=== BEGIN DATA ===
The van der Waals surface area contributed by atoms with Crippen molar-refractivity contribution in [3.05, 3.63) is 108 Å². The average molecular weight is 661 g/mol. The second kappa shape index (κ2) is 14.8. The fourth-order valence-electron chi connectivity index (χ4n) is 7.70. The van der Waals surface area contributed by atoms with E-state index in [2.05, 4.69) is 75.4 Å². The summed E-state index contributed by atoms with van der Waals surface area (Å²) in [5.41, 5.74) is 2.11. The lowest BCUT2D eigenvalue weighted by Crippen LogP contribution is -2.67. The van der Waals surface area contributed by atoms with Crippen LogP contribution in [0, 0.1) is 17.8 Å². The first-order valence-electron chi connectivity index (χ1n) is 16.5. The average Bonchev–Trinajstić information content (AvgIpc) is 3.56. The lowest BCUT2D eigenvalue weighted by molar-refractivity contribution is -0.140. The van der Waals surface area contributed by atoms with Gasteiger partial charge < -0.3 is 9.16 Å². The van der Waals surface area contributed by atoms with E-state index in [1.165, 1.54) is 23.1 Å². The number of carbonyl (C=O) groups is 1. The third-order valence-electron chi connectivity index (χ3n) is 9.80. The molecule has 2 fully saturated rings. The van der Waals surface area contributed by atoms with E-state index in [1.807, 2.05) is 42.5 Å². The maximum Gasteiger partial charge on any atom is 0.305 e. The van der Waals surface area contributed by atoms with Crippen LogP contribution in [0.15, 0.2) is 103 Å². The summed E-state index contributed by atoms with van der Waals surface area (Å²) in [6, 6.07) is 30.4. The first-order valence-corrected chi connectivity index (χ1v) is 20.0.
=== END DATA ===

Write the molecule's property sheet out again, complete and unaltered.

The van der Waals surface area contributed by atoms with Crippen molar-refractivity contribution in [3.05, 3.63) is 108 Å². The average molecular weight is 661 g/mol. The second kappa shape index (κ2) is 14.8. The fourth-order valence-electron chi connectivity index (χ4n) is 7.70. The van der Waals surface area contributed by atoms with E-state index in [2.05, 4.69) is 75.4 Å². The summed E-state index contributed by atoms with van der Waals surface area (Å²) in [5.41, 5.74) is 2.11. The lowest BCUT2D eigenvalue weighted by Crippen LogP contribution is -2.67. The van der Waals surface area contributed by atoms with Crippen LogP contribution in [0, 0.1) is 17.8 Å². The first-order valence-electron chi connectivity index (χ1n) is 16.5. The average Bonchev–Trinajstić information content (AvgIpc) is 3.56. The lowest BCUT2D eigenvalue weighted by molar-refractivity contribution is -0.140. The van der Waals surface area contributed by atoms with Gasteiger partial charge < -0.3 is 9.16 Å². The van der Waals surface area contributed by atoms with E-state index in [1.165, 1.54) is 23.1 Å². The number of carbonyl (C=O) groups is 1. The third-order valence-electron chi connectivity index (χ3n) is 9.80. The molecule has 2 fully saturated rings. The van der Waals surface area contributed by atoms with E-state index in [1.807, 2.05) is 42.5 Å². The maximum Gasteiger partial charge on any atom is 0.305 e. The van der Waals surface area contributed by atoms with Crippen LogP contribution in [0.15, 0.2) is 103 Å². The summed E-state index contributed by atoms with van der Waals surface area (Å²) in [6, 6.07) is 30.4. The first-order valence-corrected chi connectivity index (χ1v) is 20.0.